When James* was diagnosed with lung cancer in his 80s, he was in a pretty good place compared to many of his peers. He had a solid network of supportive friends, and he had planned well. But James, a gay WWII veteran, needed help finding LGBT-friendly healthcare providers who would supply quality, consistent care in his last days. To do that, he turned to SAGE Atlanta, the five-year-old local chapter of SAGE USA, the country’s largest and oldest organization focused on LGBT seniors.
“When the time came, we helped him identify the best hospice and home health providers for LGBT individuals, so that he could end his life in the way that he wanted to,” says Linda Ellis, executive director of the Health Initiative, which oversees SAGE Atlanta. In addition to acting as an educational and referral resource for the LGBT community—often working in partnership with AARP Georgia, the Atlanta Regional Commission, and the Georgia Division of Aging Services—SAGE provides training for service providers like senior living centers, home health aides, doctors, and hospitals.
“What we’re trying to do is make sure that the senior center in your neighborhood or the assisted living facility that you can afford is LGBT friendly and supportive,” says Ellis. “And we’ll hold their hands as well, helping them figure out how to provide those resources and train their staffs and live out that commitment.”
“There’s a huge need for it,” says Anne McSweeney, president of CEU Concepts, who has worked with SAGE to offer continuing education courses for healthcare professionals. “Many times providers don’t realize what they’re missing until they’re in a situation with an LGBT client and they’re not sure how to proceed. You can see the lightbulbs going off in the room.”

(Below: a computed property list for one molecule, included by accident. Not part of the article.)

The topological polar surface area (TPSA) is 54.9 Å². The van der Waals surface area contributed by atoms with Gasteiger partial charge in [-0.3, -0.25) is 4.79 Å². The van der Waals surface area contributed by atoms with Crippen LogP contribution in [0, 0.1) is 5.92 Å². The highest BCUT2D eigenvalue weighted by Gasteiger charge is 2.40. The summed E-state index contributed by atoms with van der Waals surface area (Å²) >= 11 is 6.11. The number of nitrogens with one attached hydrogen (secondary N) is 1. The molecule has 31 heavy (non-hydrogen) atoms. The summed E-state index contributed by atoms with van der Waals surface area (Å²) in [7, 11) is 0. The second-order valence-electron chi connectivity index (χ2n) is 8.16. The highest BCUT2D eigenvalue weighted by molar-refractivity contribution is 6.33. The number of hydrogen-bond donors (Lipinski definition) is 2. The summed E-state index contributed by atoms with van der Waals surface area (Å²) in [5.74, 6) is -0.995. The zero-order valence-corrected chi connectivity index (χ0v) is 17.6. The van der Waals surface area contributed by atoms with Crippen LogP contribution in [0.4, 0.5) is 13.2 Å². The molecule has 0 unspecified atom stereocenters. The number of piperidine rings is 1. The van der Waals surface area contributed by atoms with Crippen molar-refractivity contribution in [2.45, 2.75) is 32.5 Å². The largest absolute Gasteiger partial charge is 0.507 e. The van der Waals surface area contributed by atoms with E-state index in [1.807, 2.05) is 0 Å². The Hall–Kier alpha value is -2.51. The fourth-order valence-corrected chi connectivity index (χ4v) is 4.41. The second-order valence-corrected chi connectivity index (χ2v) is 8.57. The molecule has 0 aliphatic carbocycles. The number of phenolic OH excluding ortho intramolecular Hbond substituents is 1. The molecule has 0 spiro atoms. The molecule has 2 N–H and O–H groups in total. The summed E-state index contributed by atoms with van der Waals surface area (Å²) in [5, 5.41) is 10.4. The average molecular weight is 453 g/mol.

Within the LGBT community, Ellis says that support for older adults is just as critical. LGBT elders face higher rates of poverty, isolation, and loneliness than their straight peers, and may be less likely to utilize health and social services for fear of discrimination. “This generation had to live their entire lives being stigmatized; they often had to sever connections with their families in order to come out,” says Ellis. “They’re much more dependent on ‘families of choice,’ but as they age, it’s easy to get lost.”
To help maintain those “families of choice,” SAGE offers weekly get-togethers for LGBT seniors, who gather for book clubs, potlucks, and educational talks. “It’s a pretty close-knit group,” says Clyne Hodges, 67, who has been involved with SAGE Atlanta since the chapter began. When another member recently found out he had cancer, the rest of the group coordinated to offer rides and take over household repairs. “It’s kind of like a village, where people help each other. You need people around your same age that you can relate to.”
Metro Atlanta has one of the biggest LGBT communities in the country, Ellis notes, “and if you are lucky enough to connect with us, we will do everything we can to support you. The unfortunate part is that for every person that we help, there are literally hundreds of folks who are doing it by themselves.”
* Name has been changed
This article originally appeared in our September 2016 issue.